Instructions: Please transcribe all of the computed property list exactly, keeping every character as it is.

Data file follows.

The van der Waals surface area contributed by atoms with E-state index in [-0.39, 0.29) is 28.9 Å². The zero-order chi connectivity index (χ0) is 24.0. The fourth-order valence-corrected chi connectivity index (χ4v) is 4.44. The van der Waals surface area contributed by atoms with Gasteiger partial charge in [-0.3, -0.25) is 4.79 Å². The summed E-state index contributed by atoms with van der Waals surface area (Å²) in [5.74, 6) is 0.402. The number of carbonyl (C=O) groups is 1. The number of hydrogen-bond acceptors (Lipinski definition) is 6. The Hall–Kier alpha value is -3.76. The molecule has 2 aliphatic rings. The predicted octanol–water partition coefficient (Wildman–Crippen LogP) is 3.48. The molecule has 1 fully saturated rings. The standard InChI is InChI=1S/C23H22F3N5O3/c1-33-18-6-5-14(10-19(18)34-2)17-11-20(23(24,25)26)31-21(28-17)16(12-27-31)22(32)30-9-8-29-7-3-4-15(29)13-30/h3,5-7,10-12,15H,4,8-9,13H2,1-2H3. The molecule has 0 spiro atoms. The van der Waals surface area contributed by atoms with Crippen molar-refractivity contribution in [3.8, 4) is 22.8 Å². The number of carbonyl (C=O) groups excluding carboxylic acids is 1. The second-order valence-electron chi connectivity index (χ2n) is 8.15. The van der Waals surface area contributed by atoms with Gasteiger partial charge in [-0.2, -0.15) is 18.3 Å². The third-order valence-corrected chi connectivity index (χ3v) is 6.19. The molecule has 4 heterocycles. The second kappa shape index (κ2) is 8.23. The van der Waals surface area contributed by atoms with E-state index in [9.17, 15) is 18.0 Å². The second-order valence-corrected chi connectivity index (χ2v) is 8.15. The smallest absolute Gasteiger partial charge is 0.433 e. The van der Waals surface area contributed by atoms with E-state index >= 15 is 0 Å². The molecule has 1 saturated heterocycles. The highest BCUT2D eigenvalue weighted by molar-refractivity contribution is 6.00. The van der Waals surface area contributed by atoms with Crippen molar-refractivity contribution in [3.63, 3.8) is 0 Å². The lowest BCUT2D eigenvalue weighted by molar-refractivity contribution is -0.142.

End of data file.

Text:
The van der Waals surface area contributed by atoms with E-state index in [-0.39, 0.29) is 28.9 Å². The zero-order chi connectivity index (χ0) is 24.0. The fourth-order valence-corrected chi connectivity index (χ4v) is 4.44. The van der Waals surface area contributed by atoms with Gasteiger partial charge in [-0.3, -0.25) is 4.79 Å². The summed E-state index contributed by atoms with van der Waals surface area (Å²) in [5.74, 6) is 0.402. The number of carbonyl (C=O) groups is 1. The number of hydrogen-bond acceptors (Lipinski definition) is 6. The Hall–Kier alpha value is -3.76. The molecule has 2 aliphatic rings. The predicted octanol–water partition coefficient (Wildman–Crippen LogP) is 3.48. The molecule has 1 fully saturated rings. The standard InChI is InChI=1S/C23H22F3N5O3/c1-33-18-6-5-14(10-19(18)34-2)17-11-20(23(24,25)26)31-21(28-17)16(12-27-31)22(32)30-9-8-29-7-3-4-15(29)13-30/h3,5-7,10-12,15H,4,8-9,13H2,1-2H3. The molecule has 0 spiro atoms. The van der Waals surface area contributed by atoms with Crippen molar-refractivity contribution in [3.8, 4) is 22.8 Å². The number of carbonyl (C=O) groups excluding carboxylic acids is 1. The second-order valence-electron chi connectivity index (χ2n) is 8.15. The van der Waals surface area contributed by atoms with Gasteiger partial charge in [-0.2, -0.15) is 18.3 Å². The third-order valence-corrected chi connectivity index (χ3v) is 6.19. The molecule has 4 heterocycles. The second kappa shape index (κ2) is 8.23. The van der Waals surface area contributed by atoms with E-state index in [9.17, 15) is 18.0 Å². The second-order valence-corrected chi connectivity index (χ2v) is 8.15. The smallest absolute Gasteiger partial charge is 0.433 e. The van der Waals surface area contributed by atoms with E-state index >= 15 is 0 Å². The molecule has 1 saturated heterocycles. The highest BCUT2D eigenvalue weighted by molar-refractivity contribution is 6.00. The van der Waals surface area contributed by atoms with Crippen molar-refractivity contribution in [3.63, 3.8) is 0 Å². The lowest BCUT2D eigenvalue weighted by molar-refractivity contribution is -0.142.